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Burgos Eats at BGC: Redefining the dining experience 

Different strokes for different folks. Or so it’s said, and this also holds true when it comes to dining preferences or options. I should know – dining out is sometimes a dilemma as my tween would rather stick to pizza and pasta; I am biased for Japanese food while hubby’s preferences can be quite unpredictable. 

An easy solution would be to go to a mall and settle for the food court – but you sacrifice the private restaurant ambience you crave for with the relaxed atmosphere that allows you to engage in a conversation. After some deliberation (sometimes not without its tense moments), you decide to go to a resto – but if you so much as bring in a smoothie from another establishment, chances are you either get disapproving looks or are “gently” reminded that they do not allow outside food to be brought in – which could ruin the dining experience even before it begins.

Understanding the urban Filipinos’ distinct dining preferences, Max’s Group, Inc. is now venturing into the lifestyle hotspot that is Burgos Circle in Bonifacio Global City to introduce Burgos Eats, its pioneering shared space, multi-format dining concept 
All that is about to change with Burgos Eats – a lifestyle hotspot in Burgos Circle at Bonifacio Global City in Taguig with its pioneering concept of multi-format dining in a shared space.  

All of 2,000 square meters, Burgos Eats houses five different brands under the country’s foremost casual dining operator Max’s Group Inc. – namely Yellow Cab, Pancake House, Teriyaki Boy, Krispy Kreme and Jamba Juice – giving diners diverse flavors and options to choose from, plus the kind of vibe they prefer at the moment. For instance, if you want something akin to a vibrant New York mood, then you head to Yellow Cab. Or go for the friendly Japanese ambience at Teriyaki Boy, the sweet feelings evoked by Krispy Kreme, the healthy feel of Jamba Juice or the homey air evoked by Pancake House.

Burgos Eats allows MGI – the largest casual dining operator in the country – to go beyond its individual stores and create a venue where a community of diners can interact with each other and some of the company’s loved food brands, such as Yellow Cab, Pancake House, Teriyaki Boy, Krispy Kreme, and Jamba Juice
“We want to break the barriers down on how people experience dining and enjoy food, because we were trained that a lot of it is bawal (not allowed),” says Jim Fuentebella, MGI’s executive director for Marketing, during our conversation at Pancake House. “At Burgos Eats, we want people to enjoy the experience; it doesn’t matter if you just buy a cup of coffee or thousands worth for a celebration,” he adds.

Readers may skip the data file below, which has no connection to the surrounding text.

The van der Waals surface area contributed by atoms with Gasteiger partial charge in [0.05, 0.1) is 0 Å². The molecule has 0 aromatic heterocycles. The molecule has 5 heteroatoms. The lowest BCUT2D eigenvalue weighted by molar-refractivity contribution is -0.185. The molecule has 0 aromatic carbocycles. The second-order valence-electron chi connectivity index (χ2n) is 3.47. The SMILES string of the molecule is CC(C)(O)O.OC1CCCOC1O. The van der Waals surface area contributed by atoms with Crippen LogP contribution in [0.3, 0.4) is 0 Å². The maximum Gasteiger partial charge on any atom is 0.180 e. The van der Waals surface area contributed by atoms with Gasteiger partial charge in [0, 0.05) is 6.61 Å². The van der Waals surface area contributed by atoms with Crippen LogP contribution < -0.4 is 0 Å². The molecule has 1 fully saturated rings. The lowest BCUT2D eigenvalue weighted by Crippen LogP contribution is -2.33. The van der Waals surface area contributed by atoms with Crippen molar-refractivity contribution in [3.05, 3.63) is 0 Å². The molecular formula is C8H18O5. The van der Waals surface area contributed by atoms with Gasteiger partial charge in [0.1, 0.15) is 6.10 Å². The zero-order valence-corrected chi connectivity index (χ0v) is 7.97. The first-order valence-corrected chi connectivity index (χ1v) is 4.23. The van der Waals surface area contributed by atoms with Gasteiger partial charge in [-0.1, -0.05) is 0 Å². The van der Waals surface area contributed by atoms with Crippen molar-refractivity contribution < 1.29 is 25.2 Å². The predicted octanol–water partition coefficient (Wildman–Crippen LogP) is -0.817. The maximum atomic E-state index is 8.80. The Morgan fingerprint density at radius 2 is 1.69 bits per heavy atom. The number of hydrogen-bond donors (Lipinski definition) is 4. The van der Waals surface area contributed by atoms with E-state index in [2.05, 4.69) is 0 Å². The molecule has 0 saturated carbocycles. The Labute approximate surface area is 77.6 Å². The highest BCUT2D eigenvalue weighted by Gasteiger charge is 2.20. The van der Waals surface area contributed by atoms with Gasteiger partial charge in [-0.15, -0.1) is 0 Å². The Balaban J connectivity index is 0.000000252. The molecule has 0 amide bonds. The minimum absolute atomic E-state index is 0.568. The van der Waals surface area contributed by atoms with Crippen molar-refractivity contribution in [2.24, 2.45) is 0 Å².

One interesting feature of Burgos Eats is the freedom and flexibility that the shared space concept allows.  “If you want a smoothie from Jamba Juice, you can just walk over to Jamba which is just a few steps away and bring your drink here to Pancake House; they will not tell you that ‘it’s not allowed.’ And if the waiters are not so busy, you can ask them to get something for you from Teriyaki Boy or Yellow Cab,” Jim shares. 

An interesting feature of Burgos Eats is the freedom and the flexibility that diners can enjoy within the shared space
A centerpiece of the place is the spacious communal area with several tables that can accommodate big groups of friends, who can even turn the space into an event or party place. In fact, the launch of Burgos Eats felt like one huge party with people milling around, enjoying the sounds provided by a band with a female sax player while a Krispy Kreme booth delighted diners because it challenged them to design their own doughnuts. A crowd favorite – especially among the kids – was the origami table where Boyet Cruz taught the art of folding paper into different animal shapes.

Describing himself as a “frustrated architect,” Jim reveals that turning the concept into actual reality took about one-year-and-a-half – but the results all make up for the birth pains as the company’s foray into a culinary-lifestyle hub gives it an edge against the rest of the competition.

Origami artist Boyet Cruz teaching the art of folding paper into different shapes
The spacious communal area can accommodate big groups of friends
“Everything from the interiors to the design for each brand was well thought out. We wanted to retain the character for each brand, so Pancake House has lower ceilings because it gives the feeling of protection a house gives, while Yellow Cab on the other side has an industrial feel,” he explains.

Asked about plans to bring this same kind of novel dining experience to other communities and hubs, Jim says they are looking at the Quezon City and Manila areas. That’s certainly something to look forward to. 

Yellow Cab perfectly captures the vibrant mood of New York, where some of the best pizzas can be found. The interiors contain elements that remind customers of New York – the yellow taxicabs, the pizza, and the overall scenery
Krispy Kreme is designed to be simple, convenient, and straightforward. Part of this convenience is the drive-through facility that allows customers on-the-go to get a serving of Krispy Kreme treats without having to park and line-up in the store
Max’s Group, Inc. currently has a network of over 500 stores in the country and more than 30 international stores in the US, Canada, Middle East and Southeast Asia. Its family of restaurants include Max’s Restaurant, Max’s Corner Bakery, Pancake House, Yellow Cab, Teriyaki Boy, Dencio’s, Singkit, Kabisera, Sizzlin’ Steak, Le Coeur de France and Maple. The company also operates international food brands, Krispy Kreme and Jamba Juice. To know more, visit

Topics: Burgos Eats , BGC

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